Friday, December 7, 2012

reflexive and ergative verbs

Reflexive verbs

1 The reflexive pronouns (see pronouns) are:
Singular: myself; yourself; himself; herself; itself
Plural: ourselves; yourselves; themselves
We use a reflexive pronoun after a transitive verb (see Clauses, Sentences and Phrases) when the direct object is the same as the subject of the verb:
I am teaching myself to play the piano.
Be careful with that knife. You might cut yourself.
These are the verbs most often found with reflexive pronouns:

  • cut
  • dry
  • enjoy
  • hurt
  • introduce
  • kill
  • prepare
  • teach
Some verbs change their meaning slightly when they have a reflexive pronoun as direct object:
  • amuse
  • apply
  • busy
  • content
  • behave
  • blame
  • distance
  • express
  • find
  • help
  • see
Would you like to help yourself to another drink? = Would you like to take another drink?
I wish the children would behave themselves. = I wish the children would behave well.
He found himself lying by the side of the road. = He was surprised when he realised that he was at the side of the road.
I saw myself as a famous actor. = I imagined that I was a famous actor.
She applied herself to the job of mending the lights. = She worked very hard to mend the lights.
He busied himself in the kitchen. = He worked busily in the kitchen.
I had to content myself with a few Euros. = I had to be satisfied with a few Euros.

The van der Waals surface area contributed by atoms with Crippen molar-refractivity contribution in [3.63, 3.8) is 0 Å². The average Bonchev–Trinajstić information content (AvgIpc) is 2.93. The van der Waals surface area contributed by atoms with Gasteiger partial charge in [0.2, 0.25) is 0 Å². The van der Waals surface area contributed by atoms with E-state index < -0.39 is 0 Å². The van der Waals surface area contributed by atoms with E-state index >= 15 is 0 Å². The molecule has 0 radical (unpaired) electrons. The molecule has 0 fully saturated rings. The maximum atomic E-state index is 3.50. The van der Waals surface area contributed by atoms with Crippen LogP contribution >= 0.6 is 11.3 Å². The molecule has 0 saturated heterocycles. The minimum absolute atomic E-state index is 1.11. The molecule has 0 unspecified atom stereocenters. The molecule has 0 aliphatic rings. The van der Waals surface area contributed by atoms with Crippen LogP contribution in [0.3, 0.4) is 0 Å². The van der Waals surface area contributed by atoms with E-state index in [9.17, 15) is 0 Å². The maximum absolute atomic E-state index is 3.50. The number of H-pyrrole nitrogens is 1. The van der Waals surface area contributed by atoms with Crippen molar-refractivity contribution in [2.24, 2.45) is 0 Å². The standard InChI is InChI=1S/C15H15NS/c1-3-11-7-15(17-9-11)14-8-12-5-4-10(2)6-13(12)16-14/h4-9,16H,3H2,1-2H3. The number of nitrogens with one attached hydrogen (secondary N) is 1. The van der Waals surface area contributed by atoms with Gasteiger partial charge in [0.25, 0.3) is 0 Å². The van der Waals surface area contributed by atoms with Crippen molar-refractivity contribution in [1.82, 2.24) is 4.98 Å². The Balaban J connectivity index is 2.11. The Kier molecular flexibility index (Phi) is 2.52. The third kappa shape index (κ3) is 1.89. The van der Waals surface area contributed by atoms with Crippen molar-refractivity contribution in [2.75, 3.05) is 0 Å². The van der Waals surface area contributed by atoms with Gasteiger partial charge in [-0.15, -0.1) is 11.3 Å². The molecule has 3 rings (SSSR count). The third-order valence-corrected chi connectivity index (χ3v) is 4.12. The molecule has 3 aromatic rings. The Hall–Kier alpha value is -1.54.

The verb enjoy always has an object:
We all enjoyed the party.
I really enjoyed my lunch.
If enjoy has no other object, we use a reflexive pronoun:
They all enjoyed  They all enjoyed themselves.
I really enjoyed  I really enjoyed myself.
NOTE: We do not use a reflexive pronoun after verbs which describe things people usually do for themselves:
He washed in cold water.
He always shaved before going out in the evening.
Michael dressed and got ready for the party.
We only use reflexives with these verbs for emphasis:
He dressed himself in spite of his injuries.
She’s old enough to wash herself.

Ergative verbs

1. Ergative verbs are both transitive and intransitive:

Peter closed the door   Transitive: N + V + N
The door closed   Intransitive: N + V
I boiled a pan of water   Transitive: N + V + N
The pan boiled   Intransitive: N + V
2. Common ergative verbs are:
  • begin
  • break
  • change
  • close
  • drop
  • crack
  • dry
  • end
  • finish
  • grow
  • improve
  • increase
  • move
  • open
  • shake
  • start
  • stop
  • tear
  • turn
I broke the glass.
I dropped the glass and it broke.
The referee blew his whistle and started the match.
The match started at 2.30.
We grew some tasty potatoes.
The potatoes were growing well.
The wind shook the trees.
The trees shook in the wind.
3. Many verbs to do with cooking are ergative verbs:
  • bake
  • boil
  • cook
  • defrost
  • freeze
  • melt
  • roast
You should roast the meat at 200 degrees centigrade.
The meat was roasting in a hot oven.
I always defrost meat before I cook it.
I am waiting for the meat to defrost.
Melt the chocolate and pour it over the ice cream.
The chocolate was melting in a pan.
4. Verbs to do with vehicles are often ergative:
  • back
  • crash
  • drive
  • fly
  • reverse
  • run
  • sail
  • start
  • stop
I’m learning to fly a plane.
The plane flew at twice the speed of sound.
He crashed his car into a tree.
His car crashed into a tree.
 
5. We use some ergative verbs with only a few nouns:
  • catch: dress, coat, clothes, trousers etc.
  • fire : Gun, pistol, rifle, rocket.
  • play: guitar, music, piano, violin, CD, DVD etc.
  • ring: bell, alarm
She caught her dress on a nail.
Her dress caught on a nail.
He fired a pistol to start the race.
A pistol fired to start the race.

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